In 2019, there were around 23.6 million new cancer cases and approximately 10 million deaths globally, a 26.3% increase from the previous year. The rise of COVID-19 has had a devastating effect on the lives of cancer patients. Due to the limited resources available to treat the disease, many patients have had their diagnoses delayed. 

As the pandemic has started to subside, global communities are re-prioritizing the quality of cancer care and treatment. Here are the latest innovations revolutionizing cancer treatment.

Precision Oncology

The development of precision medicine is a new approach to treating cancer. Genetic sequencing, which can identify genetic variations in the body, can guide the treatment and diagnosis of patients.

The development of precision medicine is a new weapon for both patients and doctors. It can help them improve the quality of their lives by reducing the time it takes to diagnose and treat cancer.

Artificial Intelligence

Through AI, risk profiling can be performed on patients to identify potential cancer cases. It can also analyze X-rays to determine cancer in individuals who might not have the necessary resources.

AI is expected to play a vital role in reducing the burden of cancer in the population with poor access to high-quality care. It can also help pave the way for the development of AI-based technologies that can improve the efficiency of healthcare.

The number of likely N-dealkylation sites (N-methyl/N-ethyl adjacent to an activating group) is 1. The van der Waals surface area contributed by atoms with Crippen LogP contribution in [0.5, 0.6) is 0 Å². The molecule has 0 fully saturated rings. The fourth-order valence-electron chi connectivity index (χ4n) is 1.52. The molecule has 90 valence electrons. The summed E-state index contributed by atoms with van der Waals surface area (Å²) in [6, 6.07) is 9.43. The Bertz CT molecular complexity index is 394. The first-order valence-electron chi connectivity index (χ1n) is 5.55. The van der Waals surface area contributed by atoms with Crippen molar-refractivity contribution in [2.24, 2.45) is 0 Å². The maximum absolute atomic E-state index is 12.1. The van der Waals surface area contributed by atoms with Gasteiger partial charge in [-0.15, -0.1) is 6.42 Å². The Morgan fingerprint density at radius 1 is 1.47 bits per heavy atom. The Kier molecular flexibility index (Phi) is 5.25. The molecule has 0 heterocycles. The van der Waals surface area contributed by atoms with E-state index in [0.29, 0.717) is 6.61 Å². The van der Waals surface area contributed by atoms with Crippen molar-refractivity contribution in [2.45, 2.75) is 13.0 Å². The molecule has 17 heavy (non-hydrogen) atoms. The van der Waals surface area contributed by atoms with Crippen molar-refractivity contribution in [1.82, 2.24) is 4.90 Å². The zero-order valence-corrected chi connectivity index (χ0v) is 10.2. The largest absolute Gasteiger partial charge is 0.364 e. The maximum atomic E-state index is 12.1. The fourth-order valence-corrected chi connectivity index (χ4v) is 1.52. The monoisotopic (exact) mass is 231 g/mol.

Biopsy Methodology

Currently, the primary method of diagnosing cancer is by performing a biopsy, which involves removing a portion of the body. However, this procedure is usually performed on a surgical basis. A liquid biopsy is a less invasive method that can be used for testing blood samples for signs of the disease. Another innovation that can be used for this is a synthetic biopsy, which can force cancer cells to self-destruct.

CAR-T-cell therapy

A new treatment for patients with leukemia called CAR-T-cell therapy has been shown to stimulate the body’s immune system to hunt down and kill cancer cells. This method involves removing and altering the genetically modified T cells from patients. These modified cells then produce specific proteins known as CARs, which can destroy cancer cells.

DNA Examination

According to scientists at Cambridge University Hospitals, the data collected from 12,000 patients’ cancer cells has revealed new information about the causes of the disease. Through the analysis of genetic information, doctors can identify the various mutations that contribute to the development of the disease—for instance, exposure to smoking or UV light or internal malfunctions in cells.